Christine Haberlander, Deputy Governor and Health Minister of Upper Austria, added: "From the start, the medical school was designed so that it would not become an academic ‘ivory tower’. This is about medicine for the people. We rely on structured cooperation between healthcare, teaching and research in order to create and provide rapid access to new treatments and medical innovation. Innovative medical thinking, a willingness to create and develop new treatments and technologies as well as adding them successfully to the health care process are important if we want to be at the cutting edge in Upper Austria, especially to benefit patients."
JKU Faculty of Medicine Milestones
The clinical internship has a structured, organ-centered focus
- Along with professional skills, students also focus on strengthening their social skill set and bedside manner
- The program starts with a combination of virtual and real anatomy
- Professors are experts and have been recruited locally as well as internationally
- The curriculum includes a junior researcher model
- There is high-quality collaboration in research between the JKU Faculty of Medicine and the JKU Faculty of Engineering & Natural Sciences
Healthcare Research Needs a Database
Effective research in health services relies on important foundations such as informative data. Prof. Gerald Pruckner, health economist at the Johannes Kepler University Linz, focuses on problem areas in the field of general medicine. Pruckner added: "Our research is based on empirical analyses of the Austrian health system. Data that represents the reality of healthcare is the basis for evidence-based healthcare policies."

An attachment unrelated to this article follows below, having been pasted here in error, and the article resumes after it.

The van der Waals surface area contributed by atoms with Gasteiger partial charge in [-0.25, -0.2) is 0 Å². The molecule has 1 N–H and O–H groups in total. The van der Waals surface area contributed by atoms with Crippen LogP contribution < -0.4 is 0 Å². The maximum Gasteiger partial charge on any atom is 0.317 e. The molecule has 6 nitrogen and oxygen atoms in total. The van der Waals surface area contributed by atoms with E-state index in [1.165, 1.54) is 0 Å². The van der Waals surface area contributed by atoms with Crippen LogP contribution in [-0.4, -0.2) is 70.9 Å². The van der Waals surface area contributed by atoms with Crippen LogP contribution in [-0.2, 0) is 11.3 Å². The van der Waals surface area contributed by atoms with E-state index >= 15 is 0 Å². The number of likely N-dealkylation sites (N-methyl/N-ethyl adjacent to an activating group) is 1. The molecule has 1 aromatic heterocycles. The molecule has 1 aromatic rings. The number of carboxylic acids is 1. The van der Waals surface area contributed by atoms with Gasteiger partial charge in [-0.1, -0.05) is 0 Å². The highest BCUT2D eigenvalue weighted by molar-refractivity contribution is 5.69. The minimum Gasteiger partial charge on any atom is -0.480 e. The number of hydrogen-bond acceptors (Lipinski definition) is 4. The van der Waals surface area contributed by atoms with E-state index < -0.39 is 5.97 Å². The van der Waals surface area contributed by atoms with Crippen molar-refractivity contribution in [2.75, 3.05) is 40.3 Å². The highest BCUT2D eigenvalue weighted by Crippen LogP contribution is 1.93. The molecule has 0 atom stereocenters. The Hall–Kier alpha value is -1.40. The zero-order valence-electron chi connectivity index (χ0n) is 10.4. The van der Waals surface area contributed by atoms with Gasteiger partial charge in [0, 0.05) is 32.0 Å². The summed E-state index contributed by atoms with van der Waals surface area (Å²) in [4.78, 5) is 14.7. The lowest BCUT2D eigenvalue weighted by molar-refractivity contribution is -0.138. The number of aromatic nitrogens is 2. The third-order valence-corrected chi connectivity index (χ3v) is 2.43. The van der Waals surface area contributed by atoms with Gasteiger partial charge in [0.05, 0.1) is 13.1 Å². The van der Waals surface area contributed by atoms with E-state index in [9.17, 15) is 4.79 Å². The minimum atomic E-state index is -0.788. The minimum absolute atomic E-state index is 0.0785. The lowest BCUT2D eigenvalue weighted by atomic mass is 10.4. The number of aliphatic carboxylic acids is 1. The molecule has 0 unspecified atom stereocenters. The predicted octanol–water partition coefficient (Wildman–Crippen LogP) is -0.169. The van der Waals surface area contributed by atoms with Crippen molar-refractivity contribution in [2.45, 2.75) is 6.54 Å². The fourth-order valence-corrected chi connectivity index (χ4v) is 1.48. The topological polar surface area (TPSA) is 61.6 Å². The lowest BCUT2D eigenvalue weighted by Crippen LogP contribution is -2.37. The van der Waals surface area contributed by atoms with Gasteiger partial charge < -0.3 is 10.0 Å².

Effective Medicine - Concrete Measures at the Faculty of Medicine
Elgin Drda, JKU Vice Rector for Medicine, remarked: "One of the Faculty of Medicine’s goals was - and continues to be - improving Austria’s supply situation. This is why our medical degree program in human medicine focuses on general medicine. The current debate about increasing the number of medical students in lieu of an impending shortage of physicians shows just how important and right it was to create the Faculty of Medicine in Linz five years ago."
Education at the Faculty of Medicine has been designed to meet the challenge of creating more medical professionals. Students in the first semester of the program start a mandatory traineeship in general medical practices. During the sixth semester, students attend a two-week block session of lectures in general medicine, and during the ninth semester, there is an additional two-week block-session of lectures, case demonstrations on patients, and a mandatory internship at a small group practice. During the clinical internship year, students must complete a mandatory, four-week internship at an Austrian GP practice. The fact that these are also paid internships is one of many measures taken to support the attractiveness of general medicine and to spark an interest among junior physicians to pursue a social insurance-based practice.